Haitian Missions Trip – Summer 2009

This summer I went to Haiti on a missions trip. In Haiti I was working mainly with the kids in the children’s homes (children’s homes are like orphanages but set up family style with house parents and only about 10-12 kids so that they receive more personal attention). There were about 30 kids in all. We went to the homes in the mornings and had summer school with them. Their teachers worked with them on Math and French and then we taught them Science and Geography. We used little lessons and lots of games and activities to teach them but still have lots of fun. At first the language barrier was really hard but I was working with the younger kids (5-9) so I quickly learned that love and silliness have no barriers. You just chase kids around, spin them in circles and act 5 yourself and suddenly you are best friends. It was really neat to see how the other interns and I connected with the kids even though we couldn’t speak to them. The kids are so warm and loving. And generous-they constantly wanted to give us the projects they had made or random things that they found. This always amazed me because they have absolutely nothing but yet they want to give the little extras away. I learned so much from being with them-their constant joy and how they care for one another and even how they would care for us. (For example, if you sat in the sun they would be sure to instantly lead you out of it or one week I had this random rash and they were all so concerned and constantly trying to rub it off or fix it for me) Being with them was definitely the highlight of the trip-it was such a great experience.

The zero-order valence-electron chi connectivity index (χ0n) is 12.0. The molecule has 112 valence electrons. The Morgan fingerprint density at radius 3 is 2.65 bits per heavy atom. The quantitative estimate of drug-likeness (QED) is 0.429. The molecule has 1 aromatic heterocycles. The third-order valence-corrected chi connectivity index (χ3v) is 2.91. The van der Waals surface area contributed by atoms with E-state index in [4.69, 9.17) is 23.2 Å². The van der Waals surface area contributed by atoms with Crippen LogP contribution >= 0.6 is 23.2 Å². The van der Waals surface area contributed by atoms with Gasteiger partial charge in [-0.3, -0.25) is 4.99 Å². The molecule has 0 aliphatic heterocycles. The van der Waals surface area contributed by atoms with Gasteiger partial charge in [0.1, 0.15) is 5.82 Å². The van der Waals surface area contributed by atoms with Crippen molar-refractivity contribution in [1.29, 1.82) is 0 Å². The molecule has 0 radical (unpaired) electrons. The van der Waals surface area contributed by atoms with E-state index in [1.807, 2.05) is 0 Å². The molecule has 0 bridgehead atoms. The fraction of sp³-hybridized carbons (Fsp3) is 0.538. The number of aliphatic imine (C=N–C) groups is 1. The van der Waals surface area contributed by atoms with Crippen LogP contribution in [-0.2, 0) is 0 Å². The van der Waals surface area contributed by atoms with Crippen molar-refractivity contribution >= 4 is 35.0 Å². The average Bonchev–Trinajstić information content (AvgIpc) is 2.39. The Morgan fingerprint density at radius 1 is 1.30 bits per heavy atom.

School ended around 1:30 so after that we would take 2-4 of the older girls back to the missionaries’ house to work on their English. Usually we just played card games like matching and go fish but they loved it. All of the older girls were much more reserved so we could never tell if they were having fun or not but they kept coming back every day. We also taught them a song in English that we sang together at church.

The last two weeks I was there we helped at a basketball camp in downtown Cap Haitien. The camp was for kids in 4 different orphanages and then kids from the city that just wanted to play ball. It was interesting to see the difference between the Kids Alive kids and the kids from actual orphanages. You could tell the orphanage kids were just starved for attention. At any moment during the camp I had at least 4-5 girls hanging off of me just because they just wanted someone to pay attention to them. We went and visited one of the orphanages and there were 50 kids just hanging around this house. I never even made it inside because they all just wanted someone to play with them. It was so heartbreaking. The first week of basketball camp I was helping a little girl with Down syndrome. She couldn’t really understand what was going on most of the time so I got to lead her around and make sure she didn’t run away. I have never really worked with special needs kids before so it was a lot of fun. The language barrier complicated things sometimes but she was such a blessing to be with. No matter what was happening, she was all smiles. In Haiti people with disabilities are looked down upon, neglected, and generally just end up dead on the streets so the fact that she got to be a part of something was great for her.